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America's GodFrom Jonathan Edwards to Abraham Lincoln$
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Mark A. Noll

Print publication date: 2002

Print ISBN-13: 9780195151114

Published to Oxford Scholarship Online: November 2003

DOI: 10.1093/0195151119.001.0001

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Christian Republicanism

Christian Republicanism

Chapter:
(p.73) 5 Christian Republicanism
Source:
America's God
Author(s):

Mark A. Noll (Contributor Webpage)

Publisher:
Oxford University Press
DOI:10.1093/0195151119.003.0005

By the early 1800s, the language of republicanism was ubiquitous throughout American Christianity. Prior to 1740 or so, however, traditional Christians mostly opposed republicanism. Revivalists like George Whitefield and Jonathan Edwards often interjected the language of liberty into their sermons, but they used this rhetoric for mostly spiritual purposes. War with France during the 1750s and the series of disputes with Britain during the 1760s that led to war, however, accelerated the integration of republican political philosophy and Christian thought. At the same time, Americans embraced the concept of “virtue,” an amorphous term that took on a variety of sometimes conflicted meanings, as their way of maintaining a healthy society protected from “slavery” and “tyranny.”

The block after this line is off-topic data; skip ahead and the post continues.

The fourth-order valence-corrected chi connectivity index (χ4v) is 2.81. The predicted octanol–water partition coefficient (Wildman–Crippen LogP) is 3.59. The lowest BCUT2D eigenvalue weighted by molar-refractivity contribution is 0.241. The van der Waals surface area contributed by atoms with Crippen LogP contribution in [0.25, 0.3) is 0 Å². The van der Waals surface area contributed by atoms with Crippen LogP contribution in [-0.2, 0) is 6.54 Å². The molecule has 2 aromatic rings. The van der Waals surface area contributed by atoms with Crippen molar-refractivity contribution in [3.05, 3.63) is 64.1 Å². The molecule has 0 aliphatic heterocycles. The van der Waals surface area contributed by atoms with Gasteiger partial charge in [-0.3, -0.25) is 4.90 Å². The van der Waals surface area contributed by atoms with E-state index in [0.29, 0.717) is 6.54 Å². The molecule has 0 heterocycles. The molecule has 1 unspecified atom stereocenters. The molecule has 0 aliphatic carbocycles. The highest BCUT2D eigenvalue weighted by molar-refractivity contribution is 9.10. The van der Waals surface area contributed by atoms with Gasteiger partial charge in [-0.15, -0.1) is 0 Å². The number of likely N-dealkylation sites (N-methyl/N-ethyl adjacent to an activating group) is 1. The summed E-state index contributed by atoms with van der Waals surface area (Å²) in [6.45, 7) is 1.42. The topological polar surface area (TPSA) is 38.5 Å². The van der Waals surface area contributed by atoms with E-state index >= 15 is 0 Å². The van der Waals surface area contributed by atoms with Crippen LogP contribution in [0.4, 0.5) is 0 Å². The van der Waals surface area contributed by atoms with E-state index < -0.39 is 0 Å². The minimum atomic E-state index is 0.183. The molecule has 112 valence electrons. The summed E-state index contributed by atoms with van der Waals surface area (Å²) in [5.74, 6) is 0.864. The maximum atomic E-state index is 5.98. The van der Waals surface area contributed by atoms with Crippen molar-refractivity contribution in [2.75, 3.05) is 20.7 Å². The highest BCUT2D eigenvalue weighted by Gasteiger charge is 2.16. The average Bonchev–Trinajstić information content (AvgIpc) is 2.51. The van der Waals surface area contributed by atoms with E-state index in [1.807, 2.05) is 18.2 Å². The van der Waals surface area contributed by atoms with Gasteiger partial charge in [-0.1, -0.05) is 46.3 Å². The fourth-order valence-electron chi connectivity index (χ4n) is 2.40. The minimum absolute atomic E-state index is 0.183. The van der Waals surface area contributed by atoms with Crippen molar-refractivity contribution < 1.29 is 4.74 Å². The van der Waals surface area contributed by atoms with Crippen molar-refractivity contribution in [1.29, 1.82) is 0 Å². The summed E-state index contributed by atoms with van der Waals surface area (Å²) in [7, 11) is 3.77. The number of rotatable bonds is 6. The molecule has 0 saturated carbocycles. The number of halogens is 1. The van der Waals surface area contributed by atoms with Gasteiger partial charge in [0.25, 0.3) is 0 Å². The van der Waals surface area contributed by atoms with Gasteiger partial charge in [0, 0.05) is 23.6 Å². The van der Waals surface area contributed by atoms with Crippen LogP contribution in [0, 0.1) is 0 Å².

Keywords:   Jonathan Edwards, Tom Paine, republicanism, slavery, virtue, George Whitefield

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